Effort.
Networking isn’t easy, but nothing worth anything is. Are there those naturally talented at it? Sure, but for most it’s an acquired skill, and as with all skills- practice, practice, practice. Extroverts are naturally comfortable with others, which inevitably results in more experience (effort) but not necessarily more talent (gift). It’s a practiced art to be able to meaningfully converse with others, to guide conversation in productive directions in a manner that isn’t uncomfortable, unclear, or unnecessarily time consuming. You won’t be good at it right away and that’s okay, but with time you’ll learn your voice and you’ll learn how to listen, to think on your feet, to see the hint of opportunity, and to paint a beautiful and fruitful conversation.

So, to all those in the design profession or just entering it, to those practicing and those currently unemployed, I sincerely hope this helps. Frankly, I’m still sorting it all out myself. Yes, there are technological tools that make parts of the networking process easier (initial contact, following up, etc.), but they are just tools and do not replace the need for a personal investment. You can use LinkedIn, FaceBook, and Twitter, but the real networking, the real relationship building happens face to face with both feet in the water, your “self” at risk. There’s no way around it. There are no shortcuts. And there is no substitute. So, get started now and prepare to reap the rewards for a lifetime.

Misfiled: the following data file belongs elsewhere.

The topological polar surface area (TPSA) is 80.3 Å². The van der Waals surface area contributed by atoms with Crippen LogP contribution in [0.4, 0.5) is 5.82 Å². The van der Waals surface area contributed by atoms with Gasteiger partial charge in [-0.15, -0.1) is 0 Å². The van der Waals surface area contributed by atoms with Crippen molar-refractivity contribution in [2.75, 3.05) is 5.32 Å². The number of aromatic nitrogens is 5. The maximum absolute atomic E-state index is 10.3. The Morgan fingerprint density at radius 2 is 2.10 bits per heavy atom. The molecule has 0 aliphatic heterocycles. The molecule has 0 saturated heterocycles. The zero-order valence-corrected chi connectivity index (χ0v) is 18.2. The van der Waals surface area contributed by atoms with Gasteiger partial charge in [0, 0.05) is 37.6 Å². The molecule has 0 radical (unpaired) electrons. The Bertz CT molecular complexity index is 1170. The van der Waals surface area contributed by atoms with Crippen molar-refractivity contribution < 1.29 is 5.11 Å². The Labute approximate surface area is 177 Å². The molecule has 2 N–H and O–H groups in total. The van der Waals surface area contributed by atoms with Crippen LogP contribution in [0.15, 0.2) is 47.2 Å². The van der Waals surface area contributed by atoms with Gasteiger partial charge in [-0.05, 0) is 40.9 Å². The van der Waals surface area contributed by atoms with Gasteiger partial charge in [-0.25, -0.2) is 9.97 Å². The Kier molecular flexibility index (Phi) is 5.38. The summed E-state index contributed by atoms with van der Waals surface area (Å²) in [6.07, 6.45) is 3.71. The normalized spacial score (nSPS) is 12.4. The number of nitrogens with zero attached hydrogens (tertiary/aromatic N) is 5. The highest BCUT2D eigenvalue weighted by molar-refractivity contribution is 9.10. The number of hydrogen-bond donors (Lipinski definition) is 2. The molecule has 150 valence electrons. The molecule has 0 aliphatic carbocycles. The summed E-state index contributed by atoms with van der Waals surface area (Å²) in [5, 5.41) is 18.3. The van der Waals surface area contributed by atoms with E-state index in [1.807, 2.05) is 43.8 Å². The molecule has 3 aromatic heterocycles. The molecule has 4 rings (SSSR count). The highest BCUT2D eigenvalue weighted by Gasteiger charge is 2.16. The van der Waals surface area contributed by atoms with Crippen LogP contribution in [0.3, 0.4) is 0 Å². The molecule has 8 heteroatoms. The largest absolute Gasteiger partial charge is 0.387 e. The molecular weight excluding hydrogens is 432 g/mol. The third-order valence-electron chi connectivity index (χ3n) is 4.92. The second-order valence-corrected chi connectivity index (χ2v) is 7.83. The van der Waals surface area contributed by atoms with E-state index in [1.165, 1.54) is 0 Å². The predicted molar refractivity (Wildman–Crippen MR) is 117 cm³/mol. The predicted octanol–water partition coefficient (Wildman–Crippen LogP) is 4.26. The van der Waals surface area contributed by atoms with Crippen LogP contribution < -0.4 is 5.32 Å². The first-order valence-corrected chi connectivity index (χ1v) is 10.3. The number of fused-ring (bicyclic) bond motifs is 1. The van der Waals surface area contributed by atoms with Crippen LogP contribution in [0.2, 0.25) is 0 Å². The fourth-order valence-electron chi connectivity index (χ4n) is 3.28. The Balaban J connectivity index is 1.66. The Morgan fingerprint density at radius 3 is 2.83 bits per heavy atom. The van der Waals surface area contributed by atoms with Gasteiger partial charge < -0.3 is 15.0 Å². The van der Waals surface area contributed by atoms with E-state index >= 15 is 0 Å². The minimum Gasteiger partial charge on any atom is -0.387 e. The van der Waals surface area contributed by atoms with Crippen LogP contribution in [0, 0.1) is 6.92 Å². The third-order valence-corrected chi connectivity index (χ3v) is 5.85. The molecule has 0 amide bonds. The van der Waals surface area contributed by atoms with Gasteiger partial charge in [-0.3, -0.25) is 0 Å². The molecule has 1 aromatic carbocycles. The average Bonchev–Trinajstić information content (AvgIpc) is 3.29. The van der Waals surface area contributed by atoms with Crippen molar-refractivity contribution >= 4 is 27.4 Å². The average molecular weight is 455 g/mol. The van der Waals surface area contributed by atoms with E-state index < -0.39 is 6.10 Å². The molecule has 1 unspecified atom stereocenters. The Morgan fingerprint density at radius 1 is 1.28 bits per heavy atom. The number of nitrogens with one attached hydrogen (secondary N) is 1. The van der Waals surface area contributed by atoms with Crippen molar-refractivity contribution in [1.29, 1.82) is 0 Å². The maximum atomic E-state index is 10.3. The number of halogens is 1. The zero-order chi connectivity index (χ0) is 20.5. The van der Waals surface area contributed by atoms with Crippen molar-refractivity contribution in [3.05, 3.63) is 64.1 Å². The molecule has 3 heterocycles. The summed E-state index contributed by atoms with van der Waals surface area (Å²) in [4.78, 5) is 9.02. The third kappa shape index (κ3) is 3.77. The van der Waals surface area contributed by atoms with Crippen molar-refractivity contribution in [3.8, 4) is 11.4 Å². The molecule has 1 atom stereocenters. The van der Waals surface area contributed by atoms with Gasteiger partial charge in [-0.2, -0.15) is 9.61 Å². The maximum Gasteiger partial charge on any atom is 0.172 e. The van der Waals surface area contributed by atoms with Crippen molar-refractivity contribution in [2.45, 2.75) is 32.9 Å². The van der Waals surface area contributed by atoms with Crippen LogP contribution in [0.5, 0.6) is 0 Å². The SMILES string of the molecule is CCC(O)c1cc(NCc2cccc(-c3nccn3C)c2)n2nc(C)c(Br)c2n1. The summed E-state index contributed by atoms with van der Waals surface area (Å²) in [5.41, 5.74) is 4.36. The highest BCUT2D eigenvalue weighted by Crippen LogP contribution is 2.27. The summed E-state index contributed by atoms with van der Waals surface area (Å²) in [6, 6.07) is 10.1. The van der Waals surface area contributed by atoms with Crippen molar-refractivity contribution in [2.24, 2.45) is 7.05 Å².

Is this all a shameless plug for DesignSpeak? I’ll admit it gladly. Networking is a big part of why it was conceived. But while networking is an important job unto itself, it should also be and is a lot of fun. So, in hopes that you’ll start your network or just expand it, see you soon.

A CHANGING PROFESSION

Derek Maschek

MASCHEK design and fabrication
www.maschekdf.com

ah, the good ol' days

I’ve been a bit verbose recently, opining at length in blog format. So, this time I’m opting to post a question, or maybe a short series of questions.

It’s the consensus of the industry (design and construction and everybody around it), that Architecture as a profession is undergoing a change, a shift, an evolution into something else. I’ve heard it said several times that architects won’t be around in 10-15 years! How could that be?! COULD that be?!

So, here are the questions…

1) Is there a change afoot? If “yes”, continue, otherwise you are done.
2) If so What’s changing? Maybe it’s a number of things.
3) What’s causing the change? Software? Reduced services? Inadequate Compensation?
4) Is this change for the better or worse?
5) If it’s for the better, how can we capitalize on it?
6) If it’s for the worse, what can we do to stop it, if anything?

I have my theories, but they’re just theories…

leaderspeak: is your check engine light on? by nicholas kreitler